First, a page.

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The Iframe, is the complete frame with all the data, every pixel. If the frame rate is 30 and the Iframe is 60, you are getting a complete frame every 2 seconds. All other frames in between contain only the data that has changes. The different compression algorithms (h.264 and H.265) do the changes slightly differently. If you have a lot of fast moving changing motion, you may get blur, two cars driving in opposite directions at 30MPH, the cars travel 88 ft in 2 seconds.

The more iframes the higher the data rate., the more disk space.

All the 4K cams are set to H.265 compression. Maybe i should try H.264?
What is strange, is that when i did a 15FPS 30 I-Frame interval on the 4k cams it was still choppy. ( vs. 30FPS and 60 I-Frames)
 

SouthernYankee

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I use clone cameras for backup only, to record to a separate network drive. My clone cameras do not show any data rates or motion. I do not use sub streams for motion, as most of my cameras are 2mp

Clone_camera.jpg
 

bp2008

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My current LG monitor is 4k 60Hz capable and my CPU intel i5 9600K is also capable to render 4K video.
I tried un-checking rate limit (my cpu gets in the 90's), but still it did not help with the 4k cams choppy streaming.
It affects my live view + recordings as well. Having the rate limit 15FPS box checked, It was not until i bumped the I-Interval to 60 on these cams that i got a smooth playback and recordings.
What is a lower Fps/Key ratio going to affect? What can i notice?
I think you misunderstand. I mean your recordings are most likely fine and smooth if you export them out of Blue Iris and play them in a different app (like VLC media player) on a different PC that isn't being burdened by running Blue Iris.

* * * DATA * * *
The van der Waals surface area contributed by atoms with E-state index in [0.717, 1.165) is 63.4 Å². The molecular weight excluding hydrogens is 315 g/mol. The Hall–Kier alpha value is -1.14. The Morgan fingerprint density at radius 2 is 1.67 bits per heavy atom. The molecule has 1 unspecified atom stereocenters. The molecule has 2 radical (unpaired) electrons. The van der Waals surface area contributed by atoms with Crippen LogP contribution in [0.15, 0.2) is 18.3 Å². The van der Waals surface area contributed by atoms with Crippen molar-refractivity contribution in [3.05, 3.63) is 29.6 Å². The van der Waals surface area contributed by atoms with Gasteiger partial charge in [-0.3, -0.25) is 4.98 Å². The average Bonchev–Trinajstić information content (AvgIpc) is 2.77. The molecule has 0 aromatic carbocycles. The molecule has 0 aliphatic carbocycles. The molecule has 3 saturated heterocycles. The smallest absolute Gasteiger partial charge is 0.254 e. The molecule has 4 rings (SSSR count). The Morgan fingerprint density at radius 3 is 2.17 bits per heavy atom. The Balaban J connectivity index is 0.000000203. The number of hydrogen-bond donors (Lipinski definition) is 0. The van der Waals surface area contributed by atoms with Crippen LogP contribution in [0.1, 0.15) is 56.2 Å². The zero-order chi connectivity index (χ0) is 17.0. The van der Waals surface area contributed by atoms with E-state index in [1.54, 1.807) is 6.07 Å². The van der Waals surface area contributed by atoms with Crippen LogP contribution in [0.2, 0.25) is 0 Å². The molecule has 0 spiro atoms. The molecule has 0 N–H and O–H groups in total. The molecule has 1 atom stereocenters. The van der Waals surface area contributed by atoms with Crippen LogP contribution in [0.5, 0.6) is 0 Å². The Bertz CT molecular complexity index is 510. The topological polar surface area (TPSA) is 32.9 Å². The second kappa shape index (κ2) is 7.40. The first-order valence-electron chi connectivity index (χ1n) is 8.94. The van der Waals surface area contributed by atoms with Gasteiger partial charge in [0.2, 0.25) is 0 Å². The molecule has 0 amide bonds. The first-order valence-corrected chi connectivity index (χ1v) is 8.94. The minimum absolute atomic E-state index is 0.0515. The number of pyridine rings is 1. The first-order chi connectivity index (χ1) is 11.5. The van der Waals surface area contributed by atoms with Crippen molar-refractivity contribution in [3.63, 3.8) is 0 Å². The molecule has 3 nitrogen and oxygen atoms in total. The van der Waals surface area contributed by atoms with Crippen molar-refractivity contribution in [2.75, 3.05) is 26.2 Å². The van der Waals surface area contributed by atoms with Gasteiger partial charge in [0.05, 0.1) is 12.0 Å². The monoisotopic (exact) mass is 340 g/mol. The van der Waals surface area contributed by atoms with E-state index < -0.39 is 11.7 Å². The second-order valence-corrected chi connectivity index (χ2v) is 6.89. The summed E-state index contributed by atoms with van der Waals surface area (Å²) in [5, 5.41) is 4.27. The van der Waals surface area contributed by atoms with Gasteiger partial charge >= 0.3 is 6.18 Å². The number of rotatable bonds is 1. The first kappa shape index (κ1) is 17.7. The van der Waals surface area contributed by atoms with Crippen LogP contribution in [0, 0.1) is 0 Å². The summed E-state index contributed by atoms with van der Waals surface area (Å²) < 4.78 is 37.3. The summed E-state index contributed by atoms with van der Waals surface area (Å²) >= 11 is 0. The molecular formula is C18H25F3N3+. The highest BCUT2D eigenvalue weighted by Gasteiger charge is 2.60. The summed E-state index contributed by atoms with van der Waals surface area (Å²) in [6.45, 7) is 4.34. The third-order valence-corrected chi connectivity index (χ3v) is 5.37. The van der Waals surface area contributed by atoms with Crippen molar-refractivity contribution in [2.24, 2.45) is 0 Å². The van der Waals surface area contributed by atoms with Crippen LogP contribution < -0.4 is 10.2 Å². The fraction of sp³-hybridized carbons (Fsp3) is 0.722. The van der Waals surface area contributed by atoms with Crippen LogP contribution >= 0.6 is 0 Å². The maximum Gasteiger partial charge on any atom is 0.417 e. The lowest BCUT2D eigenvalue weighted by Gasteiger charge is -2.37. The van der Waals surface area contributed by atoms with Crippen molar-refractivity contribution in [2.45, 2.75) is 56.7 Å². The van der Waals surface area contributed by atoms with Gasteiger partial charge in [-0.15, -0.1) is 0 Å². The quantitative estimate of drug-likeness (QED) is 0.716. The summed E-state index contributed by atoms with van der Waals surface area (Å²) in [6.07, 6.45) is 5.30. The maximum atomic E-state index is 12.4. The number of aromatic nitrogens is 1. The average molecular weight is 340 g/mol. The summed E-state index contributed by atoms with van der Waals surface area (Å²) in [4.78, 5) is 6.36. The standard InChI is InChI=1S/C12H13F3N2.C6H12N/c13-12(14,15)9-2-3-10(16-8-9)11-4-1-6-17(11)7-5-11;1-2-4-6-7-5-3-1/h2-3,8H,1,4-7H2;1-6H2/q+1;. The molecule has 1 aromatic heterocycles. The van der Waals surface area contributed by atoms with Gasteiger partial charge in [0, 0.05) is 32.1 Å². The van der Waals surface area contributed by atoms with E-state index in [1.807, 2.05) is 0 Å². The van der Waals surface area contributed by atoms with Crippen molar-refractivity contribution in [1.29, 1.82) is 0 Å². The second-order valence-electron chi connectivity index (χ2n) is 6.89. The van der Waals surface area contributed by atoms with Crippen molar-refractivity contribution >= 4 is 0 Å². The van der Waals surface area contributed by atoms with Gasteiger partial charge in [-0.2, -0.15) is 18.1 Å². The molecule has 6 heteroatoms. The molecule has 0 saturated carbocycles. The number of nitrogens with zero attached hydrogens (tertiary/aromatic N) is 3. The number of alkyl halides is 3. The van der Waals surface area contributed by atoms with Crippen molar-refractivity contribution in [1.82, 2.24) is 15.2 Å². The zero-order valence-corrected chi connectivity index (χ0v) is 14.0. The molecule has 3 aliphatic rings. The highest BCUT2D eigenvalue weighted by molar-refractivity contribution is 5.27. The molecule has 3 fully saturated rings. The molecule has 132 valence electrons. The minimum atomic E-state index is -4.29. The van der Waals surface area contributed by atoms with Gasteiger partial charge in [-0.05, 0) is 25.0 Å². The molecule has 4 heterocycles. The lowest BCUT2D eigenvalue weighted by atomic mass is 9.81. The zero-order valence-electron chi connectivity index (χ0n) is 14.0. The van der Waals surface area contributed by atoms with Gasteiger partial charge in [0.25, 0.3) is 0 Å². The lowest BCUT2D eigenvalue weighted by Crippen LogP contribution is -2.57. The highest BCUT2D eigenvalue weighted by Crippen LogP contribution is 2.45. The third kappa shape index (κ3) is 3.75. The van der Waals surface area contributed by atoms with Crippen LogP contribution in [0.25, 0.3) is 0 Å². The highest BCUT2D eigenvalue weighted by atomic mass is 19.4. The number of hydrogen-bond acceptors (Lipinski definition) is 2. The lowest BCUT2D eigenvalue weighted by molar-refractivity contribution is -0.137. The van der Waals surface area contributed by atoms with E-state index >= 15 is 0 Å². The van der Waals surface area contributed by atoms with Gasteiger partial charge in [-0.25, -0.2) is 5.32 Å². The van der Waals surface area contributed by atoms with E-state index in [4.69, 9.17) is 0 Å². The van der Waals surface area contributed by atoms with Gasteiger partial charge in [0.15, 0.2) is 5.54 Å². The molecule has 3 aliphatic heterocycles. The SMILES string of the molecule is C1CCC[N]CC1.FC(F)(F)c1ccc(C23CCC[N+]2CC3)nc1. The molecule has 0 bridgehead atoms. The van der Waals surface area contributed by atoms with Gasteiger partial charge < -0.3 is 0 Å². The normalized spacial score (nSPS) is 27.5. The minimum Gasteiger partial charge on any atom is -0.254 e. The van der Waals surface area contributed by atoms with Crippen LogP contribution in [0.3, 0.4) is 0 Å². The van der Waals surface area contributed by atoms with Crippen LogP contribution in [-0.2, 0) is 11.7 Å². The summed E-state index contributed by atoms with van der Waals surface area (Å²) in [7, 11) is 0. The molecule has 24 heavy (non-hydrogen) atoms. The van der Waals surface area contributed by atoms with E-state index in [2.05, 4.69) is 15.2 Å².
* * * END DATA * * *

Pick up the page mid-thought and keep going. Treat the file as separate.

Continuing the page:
A discrete GPU would help with the CPU usage of the local console. Just any cheap (less than $100 USD) graphics card capable of feeding the monitor at 4K@60hz that you can plug the monitor into.

Fewer i-frames gives you a better compression ratio but it affects functionality in other ways too:
  • direct to disc recordings can only begin at an i-frame.
  • when "limit decoding" is enabled, only i-frames are decoded and used for live view and motion detection.
  • when sub streams are used, and you maximize a camera, the main stream will load slower if you have fewer i-frames because playback can only begin at the next i-frame. Plus sometimes Blue Iris skips an i-frame interval or two because ... bugs I guess. So a shorter i-frame interval (more i-frames) yields a quicker shift from sub stream to main stream.
 

newcomer9087

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I just installed a GPU that i had lying around and connected my monitor to it, as suggested by bp2008. This really fixed all the problems, plus lowered the cpu usage even more.
I now can have:
  • All cams including the 4k's at 30fps with an I-Frame interval of 30/1.
  • Limit live preview rate unchecked. (previously at 15fps)
  • CPU under 40%, even with the GUI open.
  • Dividing the rendering work load makes the system seem more stable and very smooth playback. I really recommend it.
  • I can connect more monitors to it, even a tv screen.

Thanks!!!